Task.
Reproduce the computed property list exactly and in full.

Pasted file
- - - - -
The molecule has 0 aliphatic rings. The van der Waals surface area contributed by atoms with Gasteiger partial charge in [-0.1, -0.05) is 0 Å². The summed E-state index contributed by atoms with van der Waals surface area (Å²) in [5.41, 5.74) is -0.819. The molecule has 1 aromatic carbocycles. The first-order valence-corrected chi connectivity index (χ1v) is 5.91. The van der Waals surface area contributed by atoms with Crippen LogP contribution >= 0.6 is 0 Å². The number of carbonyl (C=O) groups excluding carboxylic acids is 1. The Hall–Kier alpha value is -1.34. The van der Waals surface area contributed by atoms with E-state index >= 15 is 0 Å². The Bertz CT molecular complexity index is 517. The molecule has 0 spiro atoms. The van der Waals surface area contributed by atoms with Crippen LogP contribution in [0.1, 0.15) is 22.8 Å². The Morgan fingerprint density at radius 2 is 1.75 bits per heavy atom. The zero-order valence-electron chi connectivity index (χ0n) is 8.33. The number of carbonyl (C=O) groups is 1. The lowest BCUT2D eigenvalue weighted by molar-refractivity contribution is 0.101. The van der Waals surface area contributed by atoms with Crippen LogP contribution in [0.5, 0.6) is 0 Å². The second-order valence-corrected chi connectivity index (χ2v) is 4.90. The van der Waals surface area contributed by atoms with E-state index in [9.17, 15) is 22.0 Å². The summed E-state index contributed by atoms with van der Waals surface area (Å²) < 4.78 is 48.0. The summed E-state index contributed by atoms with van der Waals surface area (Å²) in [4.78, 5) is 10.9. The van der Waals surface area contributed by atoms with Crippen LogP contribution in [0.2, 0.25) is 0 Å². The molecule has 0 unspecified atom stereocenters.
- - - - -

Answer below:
The molecule has 0 aliphatic rings. The van der Waals surface area contributed by atoms with Gasteiger partial charge in [-0.1, -0.05) is 0 Å². The summed E-state index contributed by atoms with van der Waals surface area (Å²) in [5.41, 5.74) is -0.819. The molecule has 1 aromatic carbocycles. The first-order valence-corrected chi connectivity index (χ1v) is 5.91. The van der Waals surface area contributed by atoms with Crippen LogP contribution >= 0.6 is 0 Å². The number of carbonyl (C=O) groups excluding carboxylic acids is 1. The Hall–Kier alpha value is -1.34. The van der Waals surface area contributed by atoms with E-state index >= 15 is 0 Å². The Bertz CT molecular complexity index is 517. The molecule has 0 spiro atoms. The van der Waals surface area contributed by atoms with Crippen LogP contribution in [0.1, 0.15) is 22.8 Å². The Morgan fingerprint density at radius 2 is 1.75 bits per heavy atom. The zero-order valence-electron chi connectivity index (χ0n) is 8.33. The number of carbonyl (C=O) groups is 1. The lowest BCUT2D eigenvalue weighted by molar-refractivity contribution is 0.101. The van der Waals surface area contributed by atoms with Crippen LogP contribution in [0.5, 0.6) is 0 Å². The second-order valence-corrected chi connectivity index (χ2v) is 4.90. The van der Waals surface area contributed by atoms with E-state index in [9.17, 15) is 22.0 Å². The summed E-state index contributed by atoms with van der Waals surface area (Å²) < 4.78 is 48.0. The summed E-state index contributed by atoms with van der Waals surface area (Å²) in [4.78, 5) is 10.9. The van der Waals surface area contributed by atoms with Crippen LogP contribution in [0.2, 0.25) is 0 Å². The molecule has 0 unspecified atom stereocenters.